Boating Under The Influence Is Dangerous

Alcohol Rehab in Columbus OHBoating under the influence is dangerous, and sometimes deadly. It's also illegal! We talked about this more in-depth in our last post. Below we're going to dispelling some dangerous myths and talk more about summer boating safety. Did you know that Legacy Freedom provides the most affordable drug and alcohol rehab in Columbus OH? Call today to get your life back on track with outpatient addiction treatment that really works.
 

The Myths and Dangers Of Boating Under The Influence

Boats Are Not Toys

One of the biggest myths that is the most dangerous is that boats are toys built for adults to party on. Unfortunately, many people associate boats with summer partying. These are the people that will be first to bring the booze on board. While boats are built for fun, they are not toys and need to be treated as such. Operating a boat while under the influence is just as dangerous, and illegal, as driving a car while drunk. The U.S. Coast Guard reports that boat operators with a BAC (blood alcohol content) of .10 or higher are 10 times more likely to die in a boating accident than sober operators. And in the state of Ohio, there's been an average of four boating deaths annually over the past 5 years where alcohol was the main contributing factor.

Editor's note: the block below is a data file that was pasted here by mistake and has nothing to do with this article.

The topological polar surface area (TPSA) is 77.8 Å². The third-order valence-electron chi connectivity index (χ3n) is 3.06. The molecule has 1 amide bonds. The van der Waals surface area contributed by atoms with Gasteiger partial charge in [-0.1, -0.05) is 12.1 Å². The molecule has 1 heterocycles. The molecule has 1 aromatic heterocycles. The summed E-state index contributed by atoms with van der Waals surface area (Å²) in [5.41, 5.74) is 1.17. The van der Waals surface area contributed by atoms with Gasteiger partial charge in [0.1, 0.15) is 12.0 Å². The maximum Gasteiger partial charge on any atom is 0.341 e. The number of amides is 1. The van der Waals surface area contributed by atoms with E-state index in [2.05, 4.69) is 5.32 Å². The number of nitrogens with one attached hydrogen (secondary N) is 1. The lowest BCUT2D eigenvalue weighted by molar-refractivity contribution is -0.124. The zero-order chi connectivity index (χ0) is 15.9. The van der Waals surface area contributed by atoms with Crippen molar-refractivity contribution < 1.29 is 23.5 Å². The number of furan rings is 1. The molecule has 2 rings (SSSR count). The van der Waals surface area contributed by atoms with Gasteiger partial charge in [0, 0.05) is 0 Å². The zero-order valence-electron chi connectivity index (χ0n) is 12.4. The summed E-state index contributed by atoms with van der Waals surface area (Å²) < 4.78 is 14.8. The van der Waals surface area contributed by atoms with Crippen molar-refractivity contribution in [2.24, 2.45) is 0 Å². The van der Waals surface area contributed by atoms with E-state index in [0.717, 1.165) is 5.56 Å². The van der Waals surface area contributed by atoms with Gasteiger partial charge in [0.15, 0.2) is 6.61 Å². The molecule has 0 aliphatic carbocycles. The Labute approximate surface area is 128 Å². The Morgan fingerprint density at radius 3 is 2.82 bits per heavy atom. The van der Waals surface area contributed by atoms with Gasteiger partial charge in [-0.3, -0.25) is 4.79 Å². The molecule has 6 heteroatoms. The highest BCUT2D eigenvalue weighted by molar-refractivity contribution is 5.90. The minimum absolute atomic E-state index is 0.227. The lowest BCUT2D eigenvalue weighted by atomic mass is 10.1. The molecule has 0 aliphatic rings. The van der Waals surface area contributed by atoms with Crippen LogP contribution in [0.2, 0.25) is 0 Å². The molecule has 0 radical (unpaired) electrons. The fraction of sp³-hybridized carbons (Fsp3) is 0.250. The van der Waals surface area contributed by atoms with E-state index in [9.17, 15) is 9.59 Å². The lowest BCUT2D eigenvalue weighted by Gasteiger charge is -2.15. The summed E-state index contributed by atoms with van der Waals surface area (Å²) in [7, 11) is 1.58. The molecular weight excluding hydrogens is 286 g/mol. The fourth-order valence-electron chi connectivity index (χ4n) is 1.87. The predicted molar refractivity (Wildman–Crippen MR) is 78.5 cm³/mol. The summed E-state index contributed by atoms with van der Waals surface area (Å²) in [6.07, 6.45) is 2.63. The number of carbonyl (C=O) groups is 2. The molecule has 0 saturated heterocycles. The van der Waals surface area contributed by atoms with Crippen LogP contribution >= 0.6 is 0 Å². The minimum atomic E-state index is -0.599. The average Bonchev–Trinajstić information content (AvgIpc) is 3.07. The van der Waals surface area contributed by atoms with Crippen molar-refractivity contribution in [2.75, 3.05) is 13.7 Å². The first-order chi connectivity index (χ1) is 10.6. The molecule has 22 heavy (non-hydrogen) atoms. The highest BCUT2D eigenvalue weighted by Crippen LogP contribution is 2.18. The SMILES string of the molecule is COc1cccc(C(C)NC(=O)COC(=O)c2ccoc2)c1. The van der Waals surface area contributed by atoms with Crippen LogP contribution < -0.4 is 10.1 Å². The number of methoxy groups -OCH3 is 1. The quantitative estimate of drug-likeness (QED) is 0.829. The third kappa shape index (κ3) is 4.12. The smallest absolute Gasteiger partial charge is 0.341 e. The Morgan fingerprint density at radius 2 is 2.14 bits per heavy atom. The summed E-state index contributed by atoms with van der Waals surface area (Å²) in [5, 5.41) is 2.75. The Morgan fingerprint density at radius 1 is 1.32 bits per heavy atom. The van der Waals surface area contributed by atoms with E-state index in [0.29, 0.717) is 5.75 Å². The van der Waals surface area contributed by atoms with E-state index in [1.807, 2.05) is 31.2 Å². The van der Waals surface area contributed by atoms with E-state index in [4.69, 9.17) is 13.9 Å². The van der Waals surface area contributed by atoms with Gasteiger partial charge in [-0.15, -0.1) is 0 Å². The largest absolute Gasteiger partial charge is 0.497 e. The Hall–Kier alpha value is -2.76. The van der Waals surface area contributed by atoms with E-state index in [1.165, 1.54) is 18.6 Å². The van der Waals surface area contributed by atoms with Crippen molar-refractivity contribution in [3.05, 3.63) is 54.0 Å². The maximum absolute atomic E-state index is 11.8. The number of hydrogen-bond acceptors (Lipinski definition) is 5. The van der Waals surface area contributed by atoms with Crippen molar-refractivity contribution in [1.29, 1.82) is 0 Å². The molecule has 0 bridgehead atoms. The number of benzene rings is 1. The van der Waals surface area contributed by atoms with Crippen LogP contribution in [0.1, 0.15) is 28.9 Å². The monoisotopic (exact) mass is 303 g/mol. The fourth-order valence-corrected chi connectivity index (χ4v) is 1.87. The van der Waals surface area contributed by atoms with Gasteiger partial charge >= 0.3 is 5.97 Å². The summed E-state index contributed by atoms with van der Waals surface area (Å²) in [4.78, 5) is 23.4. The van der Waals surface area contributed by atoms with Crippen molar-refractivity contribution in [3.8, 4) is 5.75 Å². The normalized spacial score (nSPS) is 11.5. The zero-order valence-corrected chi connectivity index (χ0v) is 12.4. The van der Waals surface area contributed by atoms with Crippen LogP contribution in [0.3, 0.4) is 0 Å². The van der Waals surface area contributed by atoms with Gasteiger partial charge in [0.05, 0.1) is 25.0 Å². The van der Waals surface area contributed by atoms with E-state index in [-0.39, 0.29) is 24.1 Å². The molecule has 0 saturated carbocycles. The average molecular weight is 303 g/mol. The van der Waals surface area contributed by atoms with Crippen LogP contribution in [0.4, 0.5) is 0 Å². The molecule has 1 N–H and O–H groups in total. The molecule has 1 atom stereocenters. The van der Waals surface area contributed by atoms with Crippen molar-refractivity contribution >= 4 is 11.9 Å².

Even if the skipper is sober, a situation can still turn dangerous and deadly if the rest of the people on the boat are intoxicated. Furthermore, as the skipper of the boat, you're main job is ensure the safety of your crew and the people around you that you're sharing the water with. So if you want to party on a boat, please book a trip on a cruise ship. That way you're not endangering innocent people.

The Inexperience Factor

New boat operators are eager to get out on the water. It's natural to want to showoff. However, if you're a rookie boat operator, drinking while operating is a real bad idea. The waterways can become crowded during the summer months. There aren't any signs like you find on the highway. Knowing where to turn, where to slow down, and who has the right-of-way can be challenging. Alcohol severely inhibits your concentration, reasoning, decision making, and reaction times. This means that being intoxicated could lead to a boating accident, crash, or even capsizing. The risks of getting into a boating accident is much higher for rookie captains. When you throw alcohol into the mix you have a recipe for disaster.

Not OK For Boat Passengers To Be Intoxicated

Another major myth is that it's okay to get intoxicated if you're just going to be a passenger on a boat and not operating it. Not true! The reality is you're at risk regardless of the skipper's sobriety levels. Boat crashes, capsizing, falling overboard, and drowning are all dangers that you could face. An older study from 2001 reported that passengers on boats are more at risk of dying in a boating accident than the boat driver. Furthermore, most drownings occur from falls overboard or capsizing.

Here's a few ways that alcohol can dangerously affect you as a boating passenger: